As always, a great resonance exists between the first reading, psalm, and gospel for this weekend. The psalm links the two readings together, but unfortunately in many Catholic parishes, a common psalm will replace this weekend’s responsorial. The response comes from Luke 15:18 while the verses are taken from Psalm 51. In the first reading, the Lord tells Moses how people have gone astray from him. The desire here lies in the return of the Israelites back to God, that they will rise and go to their father, rather than worshipping false Gods. Psalm 51 appropriately corresponds to the Prodigal Son account because the son pleads for mercy, acknowledging that he sinned against Heaven, and against earth. The wasteful spending of his fortune on prostitutes, and other fleeting luxuries, allows him to ask God for a clean heart.

In the first reading, Moses, like many others from the Old Testament, seeks to remind God of His favor. We saw this a number of weeks ago when Abraham kept asking God if He would spare Sodom and Gomorrah if there were just a handful of faithful people. Moses essentially asks God two things: first, be patient with us, and second, do not forget your love and promises to your people. In our world today, we still ask God to be patient with us because even after all of our history, we still do not get it! The gospel corresponds to the notion of God’s patience because the Father patiently waits for His son’s return. The father also expresses patience toward his other son, who becomes jealous regarding the attention His younger brother received.

Many people know the story of the prodigal son. Homilists have tirelessly preached on personal identification with the story: Which son am I? Am I like the Father?

What’s new to say? During this Year of Mercy, any opportunity to preach mercy, especially the sacrament of Penance, would be appropriate, after all, many confessionals don an image of Rembrandt’s Return of the Prodigal Son. The confession motif in the parable follows this pattern: a person falls into sin and persists in that state for a while. At one point, there is an awakening moment, a time of conversion; the evangelist tells us the prodigal son came to his senses. He considers his current situation, and considers life beforehand, and the many blessings he had, in a sense, a quasi-examination of conscience. Then a resolution happens, the man returns to his father, during which he expresses his remorse, and receives forgiveness.

Even if a homilist elected not to preach on the prodigal son, the possibility exists to preach on the sacrament of penance. At the end of the shorter form, Jesus says, “I tell you, in just the same way there will be more joy in heaven over one sinner who repents.” Every celebration of the sacrament of penance provides an opportunity for Heaven to rejoice. Heaven especially rejoices when a person who was astray for many years returns to the sacrament.

Other points a preacher could consider and develop—
From the First Reading:
God shows people how to live their lives, most especially by the Decalogue. We choose whether or not to follow the ways of God.

  • The Israelites began to worship false idols. What are the false god’s we create and worship in our life?

From the Second Reading:

  • St. Paul speaks of gratitude, “I am grateful to him who has strengthened me, Christ Jesus our Lord, because he considered me trustworthy.” Invite people to consider ways God has worked in their life, and encourage them to express their gratitude to God. The idea of gratitude pervades in our other readings as well—God relented in the punishment he had threatened to inflict on his people. Anyone who loses a sheep, or loses a coin, and then finds what has been lost, is grateful. Same, too, for the father who lost his son.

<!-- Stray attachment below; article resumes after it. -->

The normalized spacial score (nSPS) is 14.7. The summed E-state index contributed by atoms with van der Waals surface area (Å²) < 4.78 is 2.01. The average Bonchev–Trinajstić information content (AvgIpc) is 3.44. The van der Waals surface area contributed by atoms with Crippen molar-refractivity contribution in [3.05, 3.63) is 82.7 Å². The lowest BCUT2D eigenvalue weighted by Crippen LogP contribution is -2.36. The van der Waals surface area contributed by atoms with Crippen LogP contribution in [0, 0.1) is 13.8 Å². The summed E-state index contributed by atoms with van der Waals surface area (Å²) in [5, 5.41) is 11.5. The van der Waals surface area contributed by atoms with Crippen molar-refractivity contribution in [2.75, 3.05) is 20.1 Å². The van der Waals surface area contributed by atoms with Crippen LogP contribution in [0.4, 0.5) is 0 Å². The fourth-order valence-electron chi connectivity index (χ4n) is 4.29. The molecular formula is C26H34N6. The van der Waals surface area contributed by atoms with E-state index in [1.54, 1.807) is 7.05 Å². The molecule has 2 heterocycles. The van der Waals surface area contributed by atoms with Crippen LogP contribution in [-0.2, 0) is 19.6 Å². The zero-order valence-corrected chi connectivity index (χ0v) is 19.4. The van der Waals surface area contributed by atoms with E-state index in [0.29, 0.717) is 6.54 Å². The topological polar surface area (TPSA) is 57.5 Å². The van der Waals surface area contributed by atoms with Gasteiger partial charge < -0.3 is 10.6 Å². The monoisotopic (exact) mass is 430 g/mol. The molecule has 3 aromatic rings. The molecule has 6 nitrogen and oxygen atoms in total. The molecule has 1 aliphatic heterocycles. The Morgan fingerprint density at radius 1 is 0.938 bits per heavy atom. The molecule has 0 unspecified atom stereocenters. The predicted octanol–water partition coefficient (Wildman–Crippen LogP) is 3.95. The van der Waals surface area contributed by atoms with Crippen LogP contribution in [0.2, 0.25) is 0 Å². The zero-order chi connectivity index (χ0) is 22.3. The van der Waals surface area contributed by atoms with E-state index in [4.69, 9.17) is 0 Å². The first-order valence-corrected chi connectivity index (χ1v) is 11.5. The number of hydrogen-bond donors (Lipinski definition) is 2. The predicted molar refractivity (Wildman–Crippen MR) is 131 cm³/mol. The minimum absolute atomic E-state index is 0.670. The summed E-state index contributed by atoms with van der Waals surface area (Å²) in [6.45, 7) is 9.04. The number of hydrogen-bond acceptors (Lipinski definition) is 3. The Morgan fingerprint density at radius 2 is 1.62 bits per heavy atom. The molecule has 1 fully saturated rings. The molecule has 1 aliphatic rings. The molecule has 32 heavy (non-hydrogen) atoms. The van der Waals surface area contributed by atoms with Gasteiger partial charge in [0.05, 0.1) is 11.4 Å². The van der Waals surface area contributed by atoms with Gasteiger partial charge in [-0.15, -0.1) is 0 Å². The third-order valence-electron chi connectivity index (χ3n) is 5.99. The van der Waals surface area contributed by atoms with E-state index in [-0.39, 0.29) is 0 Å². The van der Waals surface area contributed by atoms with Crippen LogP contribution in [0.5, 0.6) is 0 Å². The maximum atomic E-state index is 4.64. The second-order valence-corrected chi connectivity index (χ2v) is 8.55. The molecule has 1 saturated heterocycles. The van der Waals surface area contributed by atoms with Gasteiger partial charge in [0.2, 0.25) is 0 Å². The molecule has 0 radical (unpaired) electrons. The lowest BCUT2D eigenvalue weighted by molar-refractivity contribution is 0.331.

• We receive what we do not deserve because God is merciful, and never tires in forgiving.

From the Gospel

  • The notion of seeking and finding. Seeking the lost sheep, or coin, and finding it.
  • The jealousy, envy, and pride of the older son.
    • Both the younger and older son have vices.
      • What are the virtues they need?
      • What are the vices of our modern culture? What are the virtues we need to develop?

Further Reading
Henri Nowen, Return of the Prodigal Son.

Catechism Aids from Homiletic Directory
CCC 210-211: God of mercy;
CCC 604-605, 1846-1848: God takes the initiative in redemption;
CCC 1439, 1700, 2839: the Prodigal Son as an example of conversion;
CCC 1465, 1481: the Prodigal Son and the sacrament of Penance.


Twenty-fifth Sunday in Ordinary Time—September 18, 2016
Lectionary: 135
Readings: Am 8:4-7 ;Ps 113:1-2, 4-6, 7-8;1 Tm 2:1-8; Lk 16:1-13. 

In my reflection for the Twenty-Fourth Sunday in Ordinary Time, I encourage a homily based on prayer using the Wisdom reading. If the preacher did not reflect on prayer at that time, today’s second reading from 1 Timothy provides another opportunity. Or, if the preacher wishes, a second installment on prayer could be preached. Last week’s Wisdom reading offered the opportunity to reflect on what we receive in prayer (knowledge of God’s will) and struggles we face in prayer (distraction). This week, St. Paul lists the various types of prayer, supplications, prayers, petitions, and thanksgivings. He also speaks to the reality that prayer is not restricted to the holy, but everyone has the ability to pray! Some people might be afraid to pray because they have done something in their past which makes them feel unworthy of praying. Dispel this lie of the Evil One! Another reason people might not pray is they do not know how. The simple acronym “ACTS” provides a good model for teaching introductory prayer—adoration, contrition, thanksgiving, and supplication.